Sellner argued that this policy, along with ending chain migration and deporting those who failed to apply for asylum, was necessary to ensure ethnic Germans maintained their status as majority voters in the country. On the other hand, they argue that the flow of overseas migrants from Europe has the potential to improve economic conditions in developing countries. .

There was also no proposal from the AfD leadership to introduce a plan to deport German nationals. Rather, the party openly rejects any distinction based on racial lines and embraces “civic nationalism.” platform The party says it is “unconditionally committed to the German people as the sum total of all German citizens.”

“Regardless of a person's ethnic or cultural background and whether they or their ancestors were naturalized recently or in the past, legally they are members of families who have lived in Germany for centuries. “We are Germans like our descendants and enjoy life in Germany. We have the same rights and the same obligations. For us there are no first-class citizens or second-class citizens,” the party platform states. There is.

After all, the truth of the statement is unknown, and so far the claims and counter-arguments seem to amount to he-said, she-said statements.

Nevertheless, the report comes as the AfD has surged to around 23 percent in opinion polls, outperforming all three parties in Prime Minister Olaf Scholz's hard-pressed coalition government. This has spurred calls for the AfD to be banned. Criticism of economic failure and mass immigration.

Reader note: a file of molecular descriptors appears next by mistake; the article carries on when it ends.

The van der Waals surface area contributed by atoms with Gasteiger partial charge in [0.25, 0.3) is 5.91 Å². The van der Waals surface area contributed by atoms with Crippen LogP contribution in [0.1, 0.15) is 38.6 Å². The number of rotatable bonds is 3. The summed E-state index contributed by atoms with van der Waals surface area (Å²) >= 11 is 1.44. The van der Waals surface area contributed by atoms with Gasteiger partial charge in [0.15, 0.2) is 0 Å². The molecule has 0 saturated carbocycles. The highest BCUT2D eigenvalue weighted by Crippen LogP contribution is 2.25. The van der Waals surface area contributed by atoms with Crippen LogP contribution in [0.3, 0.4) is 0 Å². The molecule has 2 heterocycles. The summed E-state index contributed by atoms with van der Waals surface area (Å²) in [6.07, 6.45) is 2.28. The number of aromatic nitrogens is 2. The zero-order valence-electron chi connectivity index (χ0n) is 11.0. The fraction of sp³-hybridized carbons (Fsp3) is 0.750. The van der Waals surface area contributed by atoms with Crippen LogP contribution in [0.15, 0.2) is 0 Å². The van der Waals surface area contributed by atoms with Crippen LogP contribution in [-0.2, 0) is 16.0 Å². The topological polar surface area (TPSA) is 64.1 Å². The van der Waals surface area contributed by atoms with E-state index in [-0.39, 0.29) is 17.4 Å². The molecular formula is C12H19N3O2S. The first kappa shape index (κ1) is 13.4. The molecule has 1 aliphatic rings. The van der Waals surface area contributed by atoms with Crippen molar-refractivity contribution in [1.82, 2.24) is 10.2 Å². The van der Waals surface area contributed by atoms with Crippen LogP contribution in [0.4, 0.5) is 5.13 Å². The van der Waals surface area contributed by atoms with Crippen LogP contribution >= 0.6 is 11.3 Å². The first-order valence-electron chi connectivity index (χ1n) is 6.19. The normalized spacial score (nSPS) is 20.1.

Earlier this month, Saskia Esken, leader of Scholz's Social Democratic Party (SPD) in Germany's Bundestag, argued that banning the AfD should be considered, given that the party is “clearly anti-democratic”. .

last year, government-funded The German Institute for Human Rights (DIMR) argued that the party's ban was justified on the grounds that the AfD opposes “the basic order of liberal democracy.”

Calls for the party to be banned come ahead of local elections later this year in the German states of Brandenburg, Saxony and Thuringia, in which the AfD has made significant gains and won local government posts. It is predicted that there is even a possibility that it will take control of the The AfD is also expected to play a major role in the EU parliamentary elections scheduled for June.